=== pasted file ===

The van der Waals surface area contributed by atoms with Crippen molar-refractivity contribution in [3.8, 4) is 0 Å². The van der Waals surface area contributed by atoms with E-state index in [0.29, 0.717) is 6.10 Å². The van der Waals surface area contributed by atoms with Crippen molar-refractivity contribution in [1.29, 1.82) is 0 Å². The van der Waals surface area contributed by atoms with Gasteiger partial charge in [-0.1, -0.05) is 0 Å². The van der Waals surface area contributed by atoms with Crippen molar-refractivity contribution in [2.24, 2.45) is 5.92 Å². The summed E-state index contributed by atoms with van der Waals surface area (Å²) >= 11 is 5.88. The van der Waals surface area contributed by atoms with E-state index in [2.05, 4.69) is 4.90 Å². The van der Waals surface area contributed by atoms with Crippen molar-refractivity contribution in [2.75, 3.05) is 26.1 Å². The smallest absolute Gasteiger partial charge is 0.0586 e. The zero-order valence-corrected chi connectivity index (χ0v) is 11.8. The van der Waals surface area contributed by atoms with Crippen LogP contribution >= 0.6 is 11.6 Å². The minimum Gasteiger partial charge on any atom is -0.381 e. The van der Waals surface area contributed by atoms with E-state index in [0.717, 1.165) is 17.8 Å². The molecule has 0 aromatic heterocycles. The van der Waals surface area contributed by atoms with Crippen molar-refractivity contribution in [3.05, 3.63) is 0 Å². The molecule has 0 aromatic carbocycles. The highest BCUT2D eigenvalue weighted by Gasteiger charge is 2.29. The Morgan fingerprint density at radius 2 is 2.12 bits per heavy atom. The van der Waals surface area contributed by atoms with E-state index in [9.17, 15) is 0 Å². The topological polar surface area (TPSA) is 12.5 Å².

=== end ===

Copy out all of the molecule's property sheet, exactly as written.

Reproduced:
The van der Waals surface area contributed by atoms with Crippen molar-refractivity contribution in [3.8, 4) is 0 Å². The van der Waals surface area contributed by atoms with E-state index in [0.29, 0.717) is 6.10 Å². The van der Waals surface area contributed by atoms with Crippen molar-refractivity contribution in [1.29, 1.82) is 0 Å². The van der Waals surface area contributed by atoms with Gasteiger partial charge in [-0.1, -0.05) is 0 Å². The van der Waals surface area contributed by atoms with Crippen molar-refractivity contribution in [2.24, 2.45) is 5.92 Å². The summed E-state index contributed by atoms with van der Waals surface area (Å²) >= 11 is 5.88. The van der Waals surface area contributed by atoms with E-state index in [2.05, 4.69) is 4.90 Å². The van der Waals surface area contributed by atoms with Crippen molar-refractivity contribution in [2.75, 3.05) is 26.1 Å². The smallest absolute Gasteiger partial charge is 0.0586 e. The zero-order valence-corrected chi connectivity index (χ0v) is 11.8. The van der Waals surface area contributed by atoms with Crippen LogP contribution >= 0.6 is 11.6 Å². The minimum Gasteiger partial charge on any atom is -0.381 e. The van der Waals surface area contributed by atoms with E-state index in [0.717, 1.165) is 17.8 Å². The molecule has 0 aromatic heterocycles. The van der Waals surface area contributed by atoms with Crippen molar-refractivity contribution in [3.05, 3.63) is 0 Å². The molecule has 0 aromatic carbocycles. The highest BCUT2D eigenvalue weighted by Gasteiger charge is 2.29. The Morgan fingerprint density at radius 2 is 2.12 bits per heavy atom. The van der Waals surface area contributed by atoms with E-state index in [9.17, 15) is 0 Å². The topological polar surface area (TPSA) is 12.5 Å².